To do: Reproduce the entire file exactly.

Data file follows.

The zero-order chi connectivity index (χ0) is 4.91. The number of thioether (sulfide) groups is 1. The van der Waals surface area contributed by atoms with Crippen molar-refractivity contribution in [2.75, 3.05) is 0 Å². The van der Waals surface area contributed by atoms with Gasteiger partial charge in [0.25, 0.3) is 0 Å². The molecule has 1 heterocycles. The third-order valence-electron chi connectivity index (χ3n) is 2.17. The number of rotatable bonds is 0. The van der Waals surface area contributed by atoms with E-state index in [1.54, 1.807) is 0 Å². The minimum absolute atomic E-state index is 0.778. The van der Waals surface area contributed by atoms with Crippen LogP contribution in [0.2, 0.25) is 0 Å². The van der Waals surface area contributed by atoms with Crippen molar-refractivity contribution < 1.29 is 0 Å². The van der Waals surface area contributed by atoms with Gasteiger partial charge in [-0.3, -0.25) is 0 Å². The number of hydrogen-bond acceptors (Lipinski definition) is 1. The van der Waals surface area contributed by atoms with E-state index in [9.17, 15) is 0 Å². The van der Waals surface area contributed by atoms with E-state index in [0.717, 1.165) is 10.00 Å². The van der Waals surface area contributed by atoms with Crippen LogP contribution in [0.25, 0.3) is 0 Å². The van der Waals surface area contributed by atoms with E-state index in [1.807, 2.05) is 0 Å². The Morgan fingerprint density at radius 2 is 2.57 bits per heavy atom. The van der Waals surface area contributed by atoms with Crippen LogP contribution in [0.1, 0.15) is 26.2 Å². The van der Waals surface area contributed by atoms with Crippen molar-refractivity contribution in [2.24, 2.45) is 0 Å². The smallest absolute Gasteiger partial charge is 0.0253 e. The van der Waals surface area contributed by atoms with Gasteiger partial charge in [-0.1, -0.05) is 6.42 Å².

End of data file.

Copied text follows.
The zero-order chi connectivity index (χ0) is 4.91. The number of thioether (sulfide) groups is 1. The van der Waals surface area contributed by atoms with Crippen molar-refractivity contribution in [2.75, 3.05) is 0 Å². The van der Waals surface area contributed by atoms with Gasteiger partial charge in [0.25, 0.3) is 0 Å². The molecule has 1 heterocycles. The third-order valence-electron chi connectivity index (χ3n) is 2.17. The number of rotatable bonds is 0. The van der Waals surface area contributed by atoms with E-state index in [1.54, 1.807) is 0 Å². The minimum absolute atomic E-state index is 0.778. The van der Waals surface area contributed by atoms with Crippen LogP contribution in [0.2, 0.25) is 0 Å². The van der Waals surface area contributed by atoms with Crippen molar-refractivity contribution < 1.29 is 0 Å². The van der Waals surface area contributed by atoms with Gasteiger partial charge in [-0.3, -0.25) is 0 Å². The number of hydrogen-bond acceptors (Lipinski definition) is 1. The van der Waals surface area contributed by atoms with E-state index in [9.17, 15) is 0 Å². The van der Waals surface area contributed by atoms with E-state index in [0.717, 1.165) is 10.00 Å². The van der Waals surface area contributed by atoms with Crippen LogP contribution in [0.25, 0.3) is 0 Å². The van der Waals surface area contributed by atoms with E-state index in [1.807, 2.05) is 0 Å². The Morgan fingerprint density at radius 2 is 2.57 bits per heavy atom. The van der Waals surface area contributed by atoms with Crippen LogP contribution in [0.1, 0.15) is 26.2 Å². The van der Waals surface area contributed by atoms with Crippen molar-refractivity contribution in [2.24, 2.45) is 0 Å². The smallest absolute Gasteiger partial charge is 0.0253 e. The van der Waals surface area contributed by atoms with Gasteiger partial charge in [-0.1, -0.05) is 6.42 Å².